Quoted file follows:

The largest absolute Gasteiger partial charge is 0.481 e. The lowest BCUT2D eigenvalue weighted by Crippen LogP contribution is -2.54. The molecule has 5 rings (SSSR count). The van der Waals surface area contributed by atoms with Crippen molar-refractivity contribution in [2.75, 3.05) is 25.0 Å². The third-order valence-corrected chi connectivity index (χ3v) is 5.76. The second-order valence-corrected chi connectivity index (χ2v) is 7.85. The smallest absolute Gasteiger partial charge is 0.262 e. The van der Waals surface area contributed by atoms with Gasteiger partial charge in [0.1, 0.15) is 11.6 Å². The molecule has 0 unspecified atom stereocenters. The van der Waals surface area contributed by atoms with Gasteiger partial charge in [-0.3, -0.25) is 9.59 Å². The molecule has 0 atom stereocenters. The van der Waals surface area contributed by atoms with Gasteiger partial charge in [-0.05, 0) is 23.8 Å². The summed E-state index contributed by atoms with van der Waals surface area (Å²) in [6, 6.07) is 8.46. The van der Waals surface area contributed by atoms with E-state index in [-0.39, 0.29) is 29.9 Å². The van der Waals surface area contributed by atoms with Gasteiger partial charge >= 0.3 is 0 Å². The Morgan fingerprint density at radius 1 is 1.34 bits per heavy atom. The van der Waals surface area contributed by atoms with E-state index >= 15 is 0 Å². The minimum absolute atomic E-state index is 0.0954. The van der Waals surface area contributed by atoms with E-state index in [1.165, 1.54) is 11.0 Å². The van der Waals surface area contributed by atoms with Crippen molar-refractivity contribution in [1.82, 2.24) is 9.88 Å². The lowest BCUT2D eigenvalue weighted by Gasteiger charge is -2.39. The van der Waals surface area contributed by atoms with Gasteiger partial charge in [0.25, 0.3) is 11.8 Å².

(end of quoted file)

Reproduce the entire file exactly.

The largest absolute Gasteiger partial charge is 0.481 e. The lowest BCUT2D eigenvalue weighted by Crippen LogP contribution is -2.54. The molecule has 5 rings (SSSR count). The van der Waals surface area contributed by atoms with Crippen molar-refractivity contribution in [2.75, 3.05) is 25.0 Å². The third-order valence-corrected chi connectivity index (χ3v) is 5.76. The second-order valence-corrected chi connectivity index (χ2v) is 7.85. The smallest absolute Gasteiger partial charge is 0.262 e. The van der Waals surface area contributed by atoms with Gasteiger partial charge in [0.1, 0.15) is 11.6 Å². The molecule has 0 unspecified atom stereocenters. The van der Waals surface area contributed by atoms with Gasteiger partial charge in [-0.3, -0.25) is 9.59 Å². The molecule has 0 atom stereocenters. The van der Waals surface area contributed by atoms with Gasteiger partial charge in [-0.05, 0) is 23.8 Å². The summed E-state index contributed by atoms with van der Waals surface area (Å²) in [6, 6.07) is 8.46. The van der Waals surface area contributed by atoms with E-state index in [-0.39, 0.29) is 29.9 Å². The van der Waals surface area contributed by atoms with Gasteiger partial charge >= 0.3 is 0 Å². The Morgan fingerprint density at radius 1 is 1.34 bits per heavy atom. The van der Waals surface area contributed by atoms with E-state index >= 15 is 0 Å². The minimum absolute atomic E-state index is 0.0954. The van der Waals surface area contributed by atoms with E-state index in [1.165, 1.54) is 11.0 Å². The van der Waals surface area contributed by atoms with Crippen molar-refractivity contribution in [1.82, 2.24) is 9.88 Å². The lowest BCUT2D eigenvalue weighted by Gasteiger charge is -2.39. The van der Waals surface area contributed by atoms with Gasteiger partial charge in [0.25, 0.3) is 11.8 Å².